[ Updated May 9, 2018 ]
10-MINUTE READ · By Misty Faucheux
Google Tag Manager (GTM) is the perfect way to add and update your tracking tags without ever having to edit code. While most of us use it every day for adding Google Analytics (GA), AdWords or third-party codes, many of us forget that we can use GTM for e-commerce tracking, which means that we’re missing important reporting data.
What can be tracked?
GA has two different implementation methods for tracking e-commerce:
- Standard e-commerce: This report allows you to review purchase activity on your app or site. It will pull product and transaction information, average order value, time to purchase, conversion rate and more.
- Enhanced e-commerce: This report builds on the standard e-commerce report and adds additional features. You can see information like when customers added items to their shopping carts, when they started the checkout process and when they finally completed the purchase. The importance of this information is that you can really dive into when people are abandoning their cart or identify other issues as to why customers are not completing their purchase. This is especially helpful when you want to optimize the conversion funnel or identify complications that could be inhibiting cart completion.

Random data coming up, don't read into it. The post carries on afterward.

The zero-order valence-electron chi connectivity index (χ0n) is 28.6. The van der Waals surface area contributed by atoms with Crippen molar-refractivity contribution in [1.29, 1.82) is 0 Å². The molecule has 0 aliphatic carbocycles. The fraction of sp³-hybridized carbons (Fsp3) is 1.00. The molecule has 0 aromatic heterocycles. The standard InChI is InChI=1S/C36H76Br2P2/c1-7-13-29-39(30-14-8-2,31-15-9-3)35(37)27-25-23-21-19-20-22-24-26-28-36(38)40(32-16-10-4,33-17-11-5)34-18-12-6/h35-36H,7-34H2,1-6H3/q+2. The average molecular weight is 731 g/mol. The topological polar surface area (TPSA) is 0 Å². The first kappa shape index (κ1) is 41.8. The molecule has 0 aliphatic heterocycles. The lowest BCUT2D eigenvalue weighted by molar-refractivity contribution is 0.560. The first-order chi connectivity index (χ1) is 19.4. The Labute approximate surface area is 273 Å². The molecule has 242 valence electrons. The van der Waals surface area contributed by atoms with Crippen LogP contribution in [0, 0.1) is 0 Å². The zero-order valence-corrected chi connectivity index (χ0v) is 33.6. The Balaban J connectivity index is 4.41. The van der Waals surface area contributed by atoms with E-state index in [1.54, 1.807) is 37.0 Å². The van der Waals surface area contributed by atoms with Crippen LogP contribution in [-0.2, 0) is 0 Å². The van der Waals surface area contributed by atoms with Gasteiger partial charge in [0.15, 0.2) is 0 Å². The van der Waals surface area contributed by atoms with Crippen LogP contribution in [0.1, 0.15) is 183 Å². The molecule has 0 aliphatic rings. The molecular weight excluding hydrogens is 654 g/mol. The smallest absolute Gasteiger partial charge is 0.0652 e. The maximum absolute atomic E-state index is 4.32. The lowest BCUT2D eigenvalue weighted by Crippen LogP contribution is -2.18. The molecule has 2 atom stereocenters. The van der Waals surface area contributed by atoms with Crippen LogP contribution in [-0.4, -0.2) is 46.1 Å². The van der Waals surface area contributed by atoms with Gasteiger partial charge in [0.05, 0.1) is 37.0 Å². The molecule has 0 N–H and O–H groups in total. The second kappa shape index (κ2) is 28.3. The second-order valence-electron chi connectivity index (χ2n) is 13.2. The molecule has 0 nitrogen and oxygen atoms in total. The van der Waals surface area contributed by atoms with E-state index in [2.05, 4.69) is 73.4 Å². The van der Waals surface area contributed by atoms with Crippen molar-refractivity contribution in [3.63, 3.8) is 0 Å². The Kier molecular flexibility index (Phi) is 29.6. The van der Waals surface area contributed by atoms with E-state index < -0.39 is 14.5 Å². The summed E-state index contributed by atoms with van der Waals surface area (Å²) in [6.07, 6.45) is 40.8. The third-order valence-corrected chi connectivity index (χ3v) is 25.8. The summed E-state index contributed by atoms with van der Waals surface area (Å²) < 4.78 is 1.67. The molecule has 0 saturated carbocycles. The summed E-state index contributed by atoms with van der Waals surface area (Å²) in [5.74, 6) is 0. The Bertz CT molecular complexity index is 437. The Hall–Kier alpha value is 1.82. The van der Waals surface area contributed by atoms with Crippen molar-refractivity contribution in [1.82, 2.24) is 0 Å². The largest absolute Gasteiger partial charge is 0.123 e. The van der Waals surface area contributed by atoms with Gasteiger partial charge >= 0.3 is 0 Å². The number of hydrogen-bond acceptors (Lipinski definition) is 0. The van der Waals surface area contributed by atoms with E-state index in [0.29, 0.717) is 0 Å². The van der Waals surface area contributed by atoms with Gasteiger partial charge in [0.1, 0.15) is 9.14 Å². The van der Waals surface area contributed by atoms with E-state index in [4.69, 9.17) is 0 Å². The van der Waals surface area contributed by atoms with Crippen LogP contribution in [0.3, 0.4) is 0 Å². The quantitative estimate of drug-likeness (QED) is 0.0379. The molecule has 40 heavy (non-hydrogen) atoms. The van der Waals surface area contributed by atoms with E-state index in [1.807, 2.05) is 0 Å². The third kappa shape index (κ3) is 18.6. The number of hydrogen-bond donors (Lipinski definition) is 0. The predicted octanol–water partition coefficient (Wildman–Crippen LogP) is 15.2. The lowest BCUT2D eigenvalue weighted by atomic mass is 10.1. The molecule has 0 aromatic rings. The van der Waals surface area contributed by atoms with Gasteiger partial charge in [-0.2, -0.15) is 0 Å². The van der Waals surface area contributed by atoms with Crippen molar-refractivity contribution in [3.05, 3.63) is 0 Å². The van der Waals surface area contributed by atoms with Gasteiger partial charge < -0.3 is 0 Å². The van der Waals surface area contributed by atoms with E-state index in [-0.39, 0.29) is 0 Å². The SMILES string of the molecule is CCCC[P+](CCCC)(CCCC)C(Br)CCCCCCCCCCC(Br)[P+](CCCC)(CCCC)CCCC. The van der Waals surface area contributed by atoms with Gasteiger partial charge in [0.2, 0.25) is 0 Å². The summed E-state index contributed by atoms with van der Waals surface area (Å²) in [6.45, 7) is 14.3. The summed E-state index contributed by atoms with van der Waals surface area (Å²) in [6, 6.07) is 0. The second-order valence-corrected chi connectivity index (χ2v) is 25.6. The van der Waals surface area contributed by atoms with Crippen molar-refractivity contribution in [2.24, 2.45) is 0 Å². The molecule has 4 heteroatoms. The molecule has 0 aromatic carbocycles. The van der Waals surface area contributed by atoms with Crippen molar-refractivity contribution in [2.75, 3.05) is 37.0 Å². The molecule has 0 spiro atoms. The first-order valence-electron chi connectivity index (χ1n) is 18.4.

Both of these codes can be added to your site with GTM, but you do need to do some preliminary work before you can launch them.
Implementing e-commerce tracking
Before you can begin tracking e-commerce in GTM, you must have the Universal Analytics in place on your website. If you have the older analytics code, you will have to upgrade to the Universal tracking code.
Once you do that, ensure that the older version of the code is not hard-coded on your website. In fact, you should remove any hard-coded tracking codes on your site if you’re using GTM. If you launch both GTM and hard-coded GA codes, then your code will fire twice and mess up your results.
Most shopping carts are e-commerce-enabled and have built-in tracking. So, once you have e-commerce enabled in GA, you should immediately start seeing shopping cart data. One thing to remember, however, is that not all shopping carts are compatible with GA. So, this might be a consideration if you’re in the process of looking for a new or a replacement for your current shopping cart. Review their compatibilities. Some may only need an additional extension to work with GA, but these extensions usually cost money.
Setting up your tag in GTM
To set up Standard e-commerce tags, follow the below steps:
- Create a Universal Analytics tag with the Track Type set to “Transaction”.
- Configure your tag with the right fields for e-commerce:
- Tracking ID: property ID
- Tag Name: i.e. cart completion, thank you page, etc.
- Trigger Name: i.e. Completed Cart, Thank You Page Confirmation, etc.
- Trigger Type: typically, this is a pageview.
- This Trigger fires on: Select Some Page Views, which is the page on which it should fire, i.e. confirmation page.